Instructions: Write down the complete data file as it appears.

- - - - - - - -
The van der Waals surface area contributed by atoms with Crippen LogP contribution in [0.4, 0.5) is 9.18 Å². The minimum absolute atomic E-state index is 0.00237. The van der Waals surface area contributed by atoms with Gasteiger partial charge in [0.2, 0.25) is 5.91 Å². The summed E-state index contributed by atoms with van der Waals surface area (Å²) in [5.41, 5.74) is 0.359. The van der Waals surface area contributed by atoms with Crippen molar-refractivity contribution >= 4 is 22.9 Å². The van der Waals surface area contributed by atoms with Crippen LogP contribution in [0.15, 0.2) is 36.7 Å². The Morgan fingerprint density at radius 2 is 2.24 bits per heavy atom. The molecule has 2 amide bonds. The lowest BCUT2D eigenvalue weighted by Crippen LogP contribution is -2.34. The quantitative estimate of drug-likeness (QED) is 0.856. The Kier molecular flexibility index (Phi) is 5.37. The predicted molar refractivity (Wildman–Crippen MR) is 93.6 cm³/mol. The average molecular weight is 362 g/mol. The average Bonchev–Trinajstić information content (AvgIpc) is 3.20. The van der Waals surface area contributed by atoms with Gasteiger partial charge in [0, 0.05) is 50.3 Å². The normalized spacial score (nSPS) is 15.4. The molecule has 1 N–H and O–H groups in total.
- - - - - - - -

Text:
The van der Waals surface area contributed by atoms with Crippen LogP contribution in [0.4, 0.5) is 9.18 Å². The minimum absolute atomic E-state index is 0.00237. The van der Waals surface area contributed by atoms with Gasteiger partial charge in [0.2, 0.25) is 5.91 Å². The summed E-state index contributed by atoms with van der Waals surface area (Å²) in [5.41, 5.74) is 0.359. The van der Waals surface area contributed by atoms with Crippen molar-refractivity contribution >= 4 is 22.9 Å². The van der Waals surface area contributed by atoms with Crippen LogP contribution in [0.15, 0.2) is 36.7 Å². The Morgan fingerprint density at radius 2 is 2.24 bits per heavy atom. The molecule has 2 amide bonds. The lowest BCUT2D eigenvalue weighted by Crippen LogP contribution is -2.34. The quantitative estimate of drug-likeness (QED) is 0.856. The Kier molecular flexibility index (Phi) is 5.37. The predicted molar refractivity (Wildman–Crippen MR) is 93.6 cm³/mol. The average molecular weight is 362 g/mol. The average Bonchev–Trinajstić information content (AvgIpc) is 3.20. The van der Waals surface area contributed by atoms with Gasteiger partial charge in [0, 0.05) is 50.3 Å². The normalized spacial score (nSPS) is 15.4. The molecule has 1 N–H and O–H groups in total.